(Reuters) - Comcast Corp’s second-quarter profit on Thursday beat Wall Street estimates as it added more high-speed internet customers, but it lost more video and phone customers than expected.
Overall revenue missed analyst estimates. Revenue from NBCUniversal’s cable networks, filmed entertainment and theme parks also fell short of expectations in the seasonally weaker quarter.
The Philadelphia-based company’s shares were down 0.7% in early trading.
It beat profit estimates for at least the ninth consecutive quarter.
Comcast is adapting to changes in consumer behavior as more people drop their cable television subscriptions in favor of streaming services like Netflix Inc. It is pursuing higher-margin internet customers rather than unprofitable video subscribers.
“For years, we’ve felt that video over the internet is more friend than foe,” said Comcast Chief Executive Officer Brian Roberts. “We believe it plays to our strengths.”
Comcast said it lost 224,000 video customers in the quarter, more than the 121,000 it lost in the preceding quarter and topping the loss of 178,000 estimated by analysts, according to research firm FactSet.
“There is a growing tension between the fortunes of the cable business and NBCU,” said Craig Moffett, an analyst at MoffettNathanson. “The Cable segment is now benefiting from faster video subscriber losses; remarkably, faster video subscriber losses are now a foundation of the bull case. But there is no way to spin faster video subscriber losses at Cable as anything other than bad news for NBCU.”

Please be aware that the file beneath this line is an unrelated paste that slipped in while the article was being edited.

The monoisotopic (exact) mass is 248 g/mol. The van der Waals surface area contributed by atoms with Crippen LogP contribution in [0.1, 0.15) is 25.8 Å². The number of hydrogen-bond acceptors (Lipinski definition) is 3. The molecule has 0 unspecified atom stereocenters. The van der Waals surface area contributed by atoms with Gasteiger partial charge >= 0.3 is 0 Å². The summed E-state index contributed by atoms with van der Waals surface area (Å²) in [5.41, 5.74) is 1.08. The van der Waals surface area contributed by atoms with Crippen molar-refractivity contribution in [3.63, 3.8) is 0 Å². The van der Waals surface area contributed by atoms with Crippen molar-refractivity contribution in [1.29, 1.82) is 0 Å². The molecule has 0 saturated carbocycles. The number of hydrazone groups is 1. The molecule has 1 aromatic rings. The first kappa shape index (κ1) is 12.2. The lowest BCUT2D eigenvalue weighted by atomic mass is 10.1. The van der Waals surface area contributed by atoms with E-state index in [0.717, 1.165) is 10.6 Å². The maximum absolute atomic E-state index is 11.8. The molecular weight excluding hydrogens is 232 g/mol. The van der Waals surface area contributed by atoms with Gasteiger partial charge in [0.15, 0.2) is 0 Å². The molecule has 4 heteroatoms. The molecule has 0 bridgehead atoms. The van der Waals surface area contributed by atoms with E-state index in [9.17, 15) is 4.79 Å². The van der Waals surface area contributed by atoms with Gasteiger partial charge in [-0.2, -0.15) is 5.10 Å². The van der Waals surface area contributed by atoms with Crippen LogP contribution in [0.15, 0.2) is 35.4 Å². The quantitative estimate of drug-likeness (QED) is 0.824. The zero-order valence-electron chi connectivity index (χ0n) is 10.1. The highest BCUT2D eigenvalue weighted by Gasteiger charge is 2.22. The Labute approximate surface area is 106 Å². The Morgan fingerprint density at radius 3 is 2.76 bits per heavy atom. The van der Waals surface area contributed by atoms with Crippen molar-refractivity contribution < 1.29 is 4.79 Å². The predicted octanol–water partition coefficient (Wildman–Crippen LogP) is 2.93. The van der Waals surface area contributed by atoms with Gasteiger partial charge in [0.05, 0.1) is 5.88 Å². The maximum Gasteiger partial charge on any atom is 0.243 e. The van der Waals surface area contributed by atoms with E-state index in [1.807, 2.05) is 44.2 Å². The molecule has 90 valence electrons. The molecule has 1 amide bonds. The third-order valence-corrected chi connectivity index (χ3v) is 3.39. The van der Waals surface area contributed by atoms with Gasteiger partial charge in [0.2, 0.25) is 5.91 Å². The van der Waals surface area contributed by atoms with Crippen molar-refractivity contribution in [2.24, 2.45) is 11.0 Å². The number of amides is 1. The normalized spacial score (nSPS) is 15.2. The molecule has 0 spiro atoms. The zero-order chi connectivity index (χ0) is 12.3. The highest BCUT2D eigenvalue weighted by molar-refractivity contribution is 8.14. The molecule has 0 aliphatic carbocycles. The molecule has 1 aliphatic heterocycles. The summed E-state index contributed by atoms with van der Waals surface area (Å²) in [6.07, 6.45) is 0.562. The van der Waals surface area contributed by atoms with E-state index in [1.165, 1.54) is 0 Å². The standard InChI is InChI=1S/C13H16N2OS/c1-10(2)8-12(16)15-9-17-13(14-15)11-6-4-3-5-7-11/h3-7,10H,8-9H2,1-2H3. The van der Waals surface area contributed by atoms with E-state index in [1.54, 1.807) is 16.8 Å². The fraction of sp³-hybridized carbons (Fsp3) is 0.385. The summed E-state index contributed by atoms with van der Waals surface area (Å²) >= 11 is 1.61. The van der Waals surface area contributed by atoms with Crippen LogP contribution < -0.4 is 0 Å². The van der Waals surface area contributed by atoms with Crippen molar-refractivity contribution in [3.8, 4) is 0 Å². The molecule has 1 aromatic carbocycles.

Revenue from Comcast’s high-speed internet business grew 9.4% to $4.66 billion in the second quarter as the company gained 209,000 subscribers. The net subscriber additions were slightly ahead of the average analyst estimate of 208,000, according to FactSet, but were down from 260,000 in the same period a year earlier.
Revenue at the NBCUniversal business, which includes NBC Entertainment and Universal Pictures, fell 0.8% to $8.21 billion.
The company is planning to launch an advertising-supported TV streaming service in April 2020, which will be free for NBCUniversal’s pay-TV customers as well as Sky customers internationally.
Revenue in Comcast’s filmed entertainment unit fell nearly 15% to $1.46 billion, reflecting a slate of films that underperformed compared to last year’s blockbuster “Jurassic World: Fallen Kingdom”.
Theme park revenue grew 7.5% to $1.46 billion, while revenue from broadcast television rose 0.5% to $2.4 billion.
The British pay-TV group Sky, which Comcast bought last year, generated revenue of $4.83 billion.
Net income attributable to Comcast fell to $3.13 billion, or 68 cents per share, from $3.22 billion, or 69 cents per share, a year earlier. Excluding items, the company earned 78 cents per share, beating estimates of 75 cents per share, according to IBES data from Refinitiv.
Comcast reported revenue of $26.86 billion on a pro-forma basis, which fell short of Wall Street expectations of $27.06 billion.
Reporting by Helen Coster in New York and Munsif Vengattil in Bengaluru; Editing by Leslie Adler and Nick Zieminski